Best of Truthdig’s Reports 2016: Chris Hedges Prophesies Throughout the Election
Editor’s note: From Dec. 23 through New Year’s Eve, Truthdig is running a roundup of the top 10 stories of 2016 in the following categories: Live Blog, A/V Booth, Report, Book Review, Ear to the Ground, Cartoon, Film Review, Live at Truthdig and Truthdigger of the Week.
It should come as no surprise to regular readers of Truthdig that Pulitzer Prize-winning journalist, author and columnist Chris Hedges dominated our Report section in an election year that offered what many saw as a narcissistic authoritarian and an impenetrable servant of the rich.
The continuation of an aggressive shredding of social contracts throughout the English-speaking West since Hedges joined our pages in 2006 has made his plain-spoken message of radical resistance against injustice painfully relevant to a large—and growing—number of people.
In eight out of the 10 columns here, Hedges trains his pen on Democratic Party elites and their progressive challenger Bernie Sanders, and sketches the shadow that looms like an executioner over the United States. Of the remaining two columns, one is by economist C.J. Polychroniou and one by former U.S. Labor Secretary Robert Reich.
In this interview with the transatlantic political economist C.J. Polychroniou, political philosopher Noam Chomsky speaks about the election, the state of the U.S. political system and the threat that Donald Trump poses to the world.
Leaked emails showed that Democratic elites helped elevate a buffoonish rival whom they saw as the perfect foil for Hillary Clinton. But the game they are playing—if they do not address rising inequality, despair and loss of civil liberties—will usher in an American fascism, Hedges warned in October.
Corporate Democrats rigged the primary elections, selling out Americans to Wall Street and stripping them of their civil liberties, Hedges wrote before the party’s convention took place. And then those Democrats wanted voters to be mute props in a political theater. Democracy will only come from the streets, Hedges wrote.
Liberals have no moral authority to preach to a dispossessed white working class about racism, multiculturalism, identity politics or diversity, Hedges wrote after a frustrated working class helped Donald Trump win the White House. The abject failure by liberals to fight for economic justice triggered the protofascist backlash embodied by Trump’s election victory, Hedges explained.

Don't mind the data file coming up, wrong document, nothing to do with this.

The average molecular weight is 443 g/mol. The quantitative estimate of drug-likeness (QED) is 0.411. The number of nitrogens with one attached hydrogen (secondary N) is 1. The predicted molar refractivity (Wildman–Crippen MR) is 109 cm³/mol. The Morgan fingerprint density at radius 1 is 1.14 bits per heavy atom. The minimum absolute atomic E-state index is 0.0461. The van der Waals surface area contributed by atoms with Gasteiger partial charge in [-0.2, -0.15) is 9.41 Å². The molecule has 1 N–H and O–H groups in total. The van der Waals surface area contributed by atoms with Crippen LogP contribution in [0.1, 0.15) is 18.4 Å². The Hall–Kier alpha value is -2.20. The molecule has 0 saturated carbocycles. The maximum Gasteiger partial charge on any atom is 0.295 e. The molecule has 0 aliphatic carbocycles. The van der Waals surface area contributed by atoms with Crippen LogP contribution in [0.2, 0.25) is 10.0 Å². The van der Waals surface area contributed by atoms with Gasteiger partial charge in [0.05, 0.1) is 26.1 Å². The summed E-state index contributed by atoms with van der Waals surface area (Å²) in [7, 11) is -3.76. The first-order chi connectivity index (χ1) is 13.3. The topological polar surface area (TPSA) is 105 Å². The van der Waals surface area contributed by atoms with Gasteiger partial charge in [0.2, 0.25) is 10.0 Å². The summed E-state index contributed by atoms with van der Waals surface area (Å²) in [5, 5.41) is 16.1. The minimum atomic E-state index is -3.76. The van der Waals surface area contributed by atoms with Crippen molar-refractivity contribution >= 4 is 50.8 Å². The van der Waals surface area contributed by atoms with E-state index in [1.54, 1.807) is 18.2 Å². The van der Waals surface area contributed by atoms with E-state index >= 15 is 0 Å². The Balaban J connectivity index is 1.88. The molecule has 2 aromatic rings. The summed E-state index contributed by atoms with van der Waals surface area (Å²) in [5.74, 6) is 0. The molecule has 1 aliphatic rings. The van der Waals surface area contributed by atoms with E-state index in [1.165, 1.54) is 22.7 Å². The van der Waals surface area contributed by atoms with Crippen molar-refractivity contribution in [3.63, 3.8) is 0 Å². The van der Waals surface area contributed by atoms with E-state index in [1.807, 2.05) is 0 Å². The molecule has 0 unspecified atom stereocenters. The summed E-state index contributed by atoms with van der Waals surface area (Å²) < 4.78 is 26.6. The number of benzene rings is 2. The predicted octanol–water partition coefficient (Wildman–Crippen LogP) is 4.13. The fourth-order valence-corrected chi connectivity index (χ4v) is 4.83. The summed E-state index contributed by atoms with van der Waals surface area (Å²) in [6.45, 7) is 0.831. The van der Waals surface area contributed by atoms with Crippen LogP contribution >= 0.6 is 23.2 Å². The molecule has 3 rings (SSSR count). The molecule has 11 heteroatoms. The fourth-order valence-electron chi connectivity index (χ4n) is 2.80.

The collapse of our democratic institutions, the pillaging of the economy by the elites and the surrender of our most basic constitutional rights will be enshrined permanently into law, Hedges wrote in a portrait of what the United States could become under Trump.
By capitulating to the corporate machine, Bernie Sanders sold us out, Hedges wrote after the progressive challenger lost the Democratic Party’s primary. By calling on us to accept “reality,” Sanders mocked the reality his followers made possible, Hedges continued, adding that people will have to carry out the political revolution on their own.
When Sanders proved competitive after the initial contests in the Democratic Primary, Hedges wrote that no “movement” or “political revolution” will ever be built within the Democratic Party, and that the Sanders campaign was just one more betrayal of the left.
Back in February, Bill Clinton’s former labor secretary announced the death of the Republican Party, declaring it to be no longer a living, vital organization.
The fangs of a strengthened and emboldened police state will appear the moment Trump’s base realizes it has been betrayed, Hedges wrote shortly after Trump’s election.
Before the election was decided, Hedges accused college-educated elites of carrying out a savage neoliberal assault on the working poor on behalf of corporations. The nominations of Hillary Clinton and Donald Trump to the major parties’ tickets meant all of us were being made to pay for their works.